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Ford buys abroad: Slap in the face or good business?

Ford Motor Co. owes the American people an explanation for its decision to use a Japanese supplier for a key powertrain component on an upcoming “clean” vehicle.

On one level, Ford’s move can be seen as a slap in the face. For the past eight years, Ford and the rest of the U.S. auto industry have worked with the federal government to develop clean vehicle technology. The $1.5 billion program funded with tax dollars, called the Partnership for a New Generation of Vehicles, was conceived to help U.S. automakers and suppliers compete. But now that Ford is about to produce its first mass-market hybrid-electric vehicle, a 2003 Ford Escape, Ford has picked an offshore company to supply the transaxle.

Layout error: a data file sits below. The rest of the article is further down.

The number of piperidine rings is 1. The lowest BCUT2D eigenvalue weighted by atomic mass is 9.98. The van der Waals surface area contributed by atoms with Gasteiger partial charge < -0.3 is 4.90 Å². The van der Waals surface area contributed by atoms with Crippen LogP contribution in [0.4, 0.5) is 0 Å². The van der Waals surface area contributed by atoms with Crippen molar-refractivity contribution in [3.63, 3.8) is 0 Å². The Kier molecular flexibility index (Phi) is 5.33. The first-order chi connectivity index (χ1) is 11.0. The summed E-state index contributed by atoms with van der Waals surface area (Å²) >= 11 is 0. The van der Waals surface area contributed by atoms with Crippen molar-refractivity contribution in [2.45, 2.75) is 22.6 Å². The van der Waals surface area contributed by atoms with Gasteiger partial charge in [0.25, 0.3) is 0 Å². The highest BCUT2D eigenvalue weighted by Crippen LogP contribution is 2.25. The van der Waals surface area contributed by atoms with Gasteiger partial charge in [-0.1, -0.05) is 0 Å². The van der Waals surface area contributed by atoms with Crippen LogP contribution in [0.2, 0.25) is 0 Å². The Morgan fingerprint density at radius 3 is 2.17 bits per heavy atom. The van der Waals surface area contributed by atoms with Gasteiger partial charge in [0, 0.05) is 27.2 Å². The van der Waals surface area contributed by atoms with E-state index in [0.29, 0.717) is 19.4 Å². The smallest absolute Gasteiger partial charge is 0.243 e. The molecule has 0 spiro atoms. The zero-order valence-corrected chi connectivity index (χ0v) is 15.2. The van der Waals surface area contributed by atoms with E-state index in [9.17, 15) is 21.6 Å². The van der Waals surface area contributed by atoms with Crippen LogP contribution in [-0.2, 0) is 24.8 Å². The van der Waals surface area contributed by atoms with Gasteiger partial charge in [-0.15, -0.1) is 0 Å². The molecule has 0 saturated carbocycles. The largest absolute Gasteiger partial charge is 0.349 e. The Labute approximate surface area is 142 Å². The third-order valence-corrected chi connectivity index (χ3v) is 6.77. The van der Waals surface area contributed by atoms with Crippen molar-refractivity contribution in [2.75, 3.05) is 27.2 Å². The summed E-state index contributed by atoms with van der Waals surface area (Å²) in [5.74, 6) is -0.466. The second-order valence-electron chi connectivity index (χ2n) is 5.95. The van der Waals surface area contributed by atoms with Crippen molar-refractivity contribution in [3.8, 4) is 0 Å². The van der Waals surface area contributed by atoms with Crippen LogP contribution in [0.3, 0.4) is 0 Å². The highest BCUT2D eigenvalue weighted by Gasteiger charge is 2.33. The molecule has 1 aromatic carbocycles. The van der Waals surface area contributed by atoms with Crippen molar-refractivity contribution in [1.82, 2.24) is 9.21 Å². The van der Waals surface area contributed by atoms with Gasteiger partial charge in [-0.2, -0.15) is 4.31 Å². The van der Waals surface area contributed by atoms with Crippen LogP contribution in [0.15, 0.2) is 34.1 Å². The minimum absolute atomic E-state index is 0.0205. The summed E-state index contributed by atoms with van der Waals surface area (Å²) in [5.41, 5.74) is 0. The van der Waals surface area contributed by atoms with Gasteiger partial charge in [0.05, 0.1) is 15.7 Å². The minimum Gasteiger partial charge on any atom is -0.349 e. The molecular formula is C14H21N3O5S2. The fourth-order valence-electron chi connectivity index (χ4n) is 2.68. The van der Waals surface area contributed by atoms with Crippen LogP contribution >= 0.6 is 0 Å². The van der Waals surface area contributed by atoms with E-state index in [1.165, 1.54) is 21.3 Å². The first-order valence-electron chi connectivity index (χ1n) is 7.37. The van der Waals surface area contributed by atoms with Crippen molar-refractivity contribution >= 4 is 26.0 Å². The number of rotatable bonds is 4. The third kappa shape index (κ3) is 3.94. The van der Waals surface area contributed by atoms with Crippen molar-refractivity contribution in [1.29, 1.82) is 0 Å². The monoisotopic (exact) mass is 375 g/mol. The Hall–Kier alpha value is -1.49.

On another level — it’s a global economy. Auto companies need to tap it to get the best technology and price.

Both views have merit. To settle the issue, we need to know why Ford picked Aisin AW Co. as its supplier. Congress and the White House should demand answers as they decide the future of PNGV in coming months.

Was price the issue? Was it superior technology? Was Ford unable to find a U.S. maker of the transaxle?

Granted, PNGV is all about pre-competitive research. It does not require Ford or General Motors or DaimlerChrysler to buy anything from anyone. But deals such as this one must be carefully weighed exceptions to the rule.

The goal of PNGV is to use the best of U.S. resources — its research labs, automakers, suppliers — to find answers to the nation’s environmental challenges. If companies are going to be part of PNGV, they must respect the spirit of the program.

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